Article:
A reader (Tom) sent in an interesting mailbag question that I thought deserved its own post.
Why should I ever trust the content of any site or magazine that runs advertisements? That publication is receiving money for displaying those ads, and if they’re selling their space to ads, who’s to say they’re not selling their content? That’s why I only trust books and Consumer Reports.
Tom brings up a good point, but doesn’t carry it far enough.
The Realities of Advertising
Having advertisements has little or no connection to the integrity of the information provided by a publication. Writing and publication of quality material takes a lot of work – research, crafting the articles, and finding a mechanism for putting those materials out there. Advertisements are one way for a group or organization involved in this research and writing and publication to recoup those costs. Since most websites give away their content for free to readers, for example, they have to have some way to recoup their costs: the time spent researching and writing articles and the cost of hosting the site.
Look at some real-world examples. A popular site like The Simple Dollar costs hundreds of dollars directly each month just to deliver the pages to your computer – major sites like CNN.com and ESPN.com have costs in the tens of thousands to hundreds of thousands of dollars a month just to keep their sites up and delivering content to you. This content is delivered with no monetary cost to the reader. Similarly, a magazine has to cover printing costs and shipping costs and are sold at extremely low prices by subscription.
With sources like these, you’re effectively paying for the content by viewing the ads that are included. Advertisers generally couldn’t care less about the content itself – they just want eyeballs from a certain demographic.
With sources like books and Consumer Reports, you pay for the content up front with the price of admission. You get an ad-free publication, but you’re paying them directly instead of having most (or all) of your share of the costs covered by the advertisers.
In both cases, the organization is looking for a way to recoup the costs of producing the material you’re reading – they’ve just chosen different ways to do that. Quite often, the choice was made due to the initial investment: a book publisher is putting up a lot of money up front under the belief that they’ll make the money back later from book sales, for example, and Consumer Reports is funded by Consumers Union, which is a nonprofit group that accepts donations in addition to charging a pretty stiff price for their publication compared to others.
Neither method has anything to do with the quality of the content – they’re just different ways of paying for the effort of researching articles, writing articles, editing articles, and delivering these articles to readers.
I tend to believe that my content needs to be read for free by people, so not only do I not charge for it, I send it out by email to readers and also let it be read by RSS feed. I recoup my costs with ads. It has nothing at all to do with the trustworthiness of the information contained within – if that’s faulty, that’s my own mistake, not the advertisers.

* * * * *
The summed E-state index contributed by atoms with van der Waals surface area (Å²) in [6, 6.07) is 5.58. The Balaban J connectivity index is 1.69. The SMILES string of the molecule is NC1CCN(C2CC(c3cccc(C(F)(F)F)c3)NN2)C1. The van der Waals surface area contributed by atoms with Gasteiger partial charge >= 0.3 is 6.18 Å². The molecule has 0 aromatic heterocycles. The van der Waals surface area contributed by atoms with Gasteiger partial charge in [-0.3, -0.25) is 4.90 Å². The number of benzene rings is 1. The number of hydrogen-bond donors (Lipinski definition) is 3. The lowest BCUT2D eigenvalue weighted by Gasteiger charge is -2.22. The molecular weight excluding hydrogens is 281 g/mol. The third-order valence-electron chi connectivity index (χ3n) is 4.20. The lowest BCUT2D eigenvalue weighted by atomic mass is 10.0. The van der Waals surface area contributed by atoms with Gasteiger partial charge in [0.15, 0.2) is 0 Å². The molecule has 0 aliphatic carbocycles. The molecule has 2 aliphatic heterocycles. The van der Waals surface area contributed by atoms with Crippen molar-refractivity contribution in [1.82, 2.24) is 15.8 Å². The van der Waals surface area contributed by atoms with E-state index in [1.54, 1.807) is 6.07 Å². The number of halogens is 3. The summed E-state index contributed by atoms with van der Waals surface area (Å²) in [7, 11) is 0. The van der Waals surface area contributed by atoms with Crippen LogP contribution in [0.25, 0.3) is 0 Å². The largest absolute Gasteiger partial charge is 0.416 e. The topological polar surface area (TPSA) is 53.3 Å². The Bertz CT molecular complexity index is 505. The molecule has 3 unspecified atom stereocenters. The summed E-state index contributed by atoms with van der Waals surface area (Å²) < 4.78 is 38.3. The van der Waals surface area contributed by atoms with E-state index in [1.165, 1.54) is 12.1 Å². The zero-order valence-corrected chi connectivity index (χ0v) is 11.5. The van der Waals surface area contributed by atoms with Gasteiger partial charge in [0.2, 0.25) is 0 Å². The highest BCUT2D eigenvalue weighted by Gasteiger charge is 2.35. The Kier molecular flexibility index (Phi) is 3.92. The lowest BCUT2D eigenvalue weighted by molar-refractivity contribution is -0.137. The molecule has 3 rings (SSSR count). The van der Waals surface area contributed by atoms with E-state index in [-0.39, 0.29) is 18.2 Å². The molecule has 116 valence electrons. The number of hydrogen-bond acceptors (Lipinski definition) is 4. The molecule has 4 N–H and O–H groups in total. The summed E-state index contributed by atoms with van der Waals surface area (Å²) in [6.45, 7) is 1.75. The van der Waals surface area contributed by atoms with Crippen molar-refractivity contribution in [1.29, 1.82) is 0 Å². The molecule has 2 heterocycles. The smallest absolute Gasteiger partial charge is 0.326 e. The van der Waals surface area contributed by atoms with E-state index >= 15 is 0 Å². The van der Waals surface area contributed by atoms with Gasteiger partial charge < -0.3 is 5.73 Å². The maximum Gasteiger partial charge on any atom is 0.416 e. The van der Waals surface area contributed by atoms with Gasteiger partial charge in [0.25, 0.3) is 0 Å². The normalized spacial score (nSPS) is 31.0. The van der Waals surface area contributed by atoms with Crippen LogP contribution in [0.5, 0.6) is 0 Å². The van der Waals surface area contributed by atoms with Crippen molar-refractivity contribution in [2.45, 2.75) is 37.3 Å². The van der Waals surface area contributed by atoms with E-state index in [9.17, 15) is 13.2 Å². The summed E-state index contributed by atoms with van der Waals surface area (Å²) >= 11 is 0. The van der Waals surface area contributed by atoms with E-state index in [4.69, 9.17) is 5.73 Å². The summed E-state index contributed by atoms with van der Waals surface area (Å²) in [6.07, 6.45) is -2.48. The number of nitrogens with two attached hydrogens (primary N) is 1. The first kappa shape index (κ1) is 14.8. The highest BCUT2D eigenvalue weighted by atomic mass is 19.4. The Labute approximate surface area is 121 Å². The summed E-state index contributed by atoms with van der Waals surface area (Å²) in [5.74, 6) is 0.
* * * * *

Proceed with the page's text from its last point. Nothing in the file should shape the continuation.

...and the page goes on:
No One Is Trustworthy
Then who should you trust? The truth is you shouldn’t trust anyone. No matter what the subject, you should gather information from a number of sources and make up your own mind about it. Expecting perfectly reliable information from any one source is unrealistic for several reasons.
People make mistakes. I mess up all the time. I try very hard to present reliable and correct information, but I’m far from perfect at it. Unfortunately, everyone else who writes is in that same boat as well. We’re all human. We all make mistakes – misunderstanding facts, mis-stating things, and so on. Very, very rarely are these things negligent, but they do happen.
People have different beliefs and biases. Take politics, for example. Different sources for political news have different biases and thus will choose some issues to cover and ignore others, or they’ll cover the same issue with completely different angles. The same thing happens in almost every area. For example, I’m a big believer in avoiding debt, but some people preach the idea that debt can be used as leverage to get rich.
Some people don’t care about your best interests. Some people will say or do anything to make a buck. They’ll write stuff that’s blatantly wrong if the pay is good, and will often mix together correct stuff and false stuff just to confuse you.
What You Can Do
Regardless of how much trust you place in an author, you owe it to yourself to always double check any piece of information that is influencing you to make a significant decision. If it’s a major choice, try to use several sources, including at least a few that are off line.
Here’s an example. I deeply trust Consumer Reports, but if I’m about to make a major purchase, I don’t even fully trust them. I look at other publications, like Car and Driver and fueleconomy.gov if I’m researching a car purchase, for example, because I know that bias can slip even into something as scrutinized as the Consumer Reports car reviews. By doing this due diligence, I know I’m eliminating any bias that might be there, whether it’s founded or not.
I don’t doubt that CR does a good job and is genuinely trying to produce accurate, quality information, but no source is absolute and no source should be treated that way. On the flip side, presence of advertising doesn’t mean that a source has worthless information – it means that’s the method they’ve chosen to use to pay for the effort in producing material. The only sure sign that a source of information is worthless is the presence of faulty information on a consistent basis. And the only way to make sure you’re not caught by that trap is to investigate multiple sources of information when it’s important.